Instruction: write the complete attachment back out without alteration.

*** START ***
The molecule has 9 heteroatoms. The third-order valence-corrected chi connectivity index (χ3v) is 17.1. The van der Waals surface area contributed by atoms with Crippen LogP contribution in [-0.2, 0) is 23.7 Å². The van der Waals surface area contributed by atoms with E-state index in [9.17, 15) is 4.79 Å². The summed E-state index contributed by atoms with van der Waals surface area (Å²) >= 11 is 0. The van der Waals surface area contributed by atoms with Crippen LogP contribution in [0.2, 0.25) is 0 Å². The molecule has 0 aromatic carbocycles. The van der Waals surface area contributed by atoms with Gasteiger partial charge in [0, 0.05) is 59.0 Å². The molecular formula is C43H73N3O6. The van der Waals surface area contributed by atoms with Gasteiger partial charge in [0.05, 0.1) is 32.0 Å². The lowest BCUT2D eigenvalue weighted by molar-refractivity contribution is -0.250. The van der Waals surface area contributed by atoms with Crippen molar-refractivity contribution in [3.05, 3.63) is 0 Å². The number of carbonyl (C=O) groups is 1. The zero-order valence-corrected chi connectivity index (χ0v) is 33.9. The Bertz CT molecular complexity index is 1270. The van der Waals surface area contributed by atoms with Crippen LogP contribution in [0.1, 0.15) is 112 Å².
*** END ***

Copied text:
The molecule has 9 heteroatoms. The third-order valence-corrected chi connectivity index (χ3v) is 17.1. The van der Waals surface area contributed by atoms with Crippen LogP contribution in [-0.2, 0) is 23.7 Å². The van der Waals surface area contributed by atoms with E-state index in [9.17, 15) is 4.79 Å². The summed E-state index contributed by atoms with van der Waals surface area (Å²) >= 11 is 0. The van der Waals surface area contributed by atoms with Crippen LogP contribution in [0.2, 0.25) is 0 Å². The molecule has 0 aromatic carbocycles. The van der Waals surface area contributed by atoms with Gasteiger partial charge in [0, 0.05) is 59.0 Å². The molecular formula is C43H73N3O6. The van der Waals surface area contributed by atoms with Gasteiger partial charge in [0.05, 0.1) is 32.0 Å². The lowest BCUT2D eigenvalue weighted by molar-refractivity contribution is -0.250. The van der Waals surface area contributed by atoms with Crippen molar-refractivity contribution in [3.05, 3.63) is 0 Å². The number of carbonyl (C=O) groups is 1. The zero-order valence-corrected chi connectivity index (χ0v) is 33.9. The Bertz CT molecular complexity index is 1270. The van der Waals surface area contributed by atoms with Crippen LogP contribution in [0.1, 0.15) is 112 Å².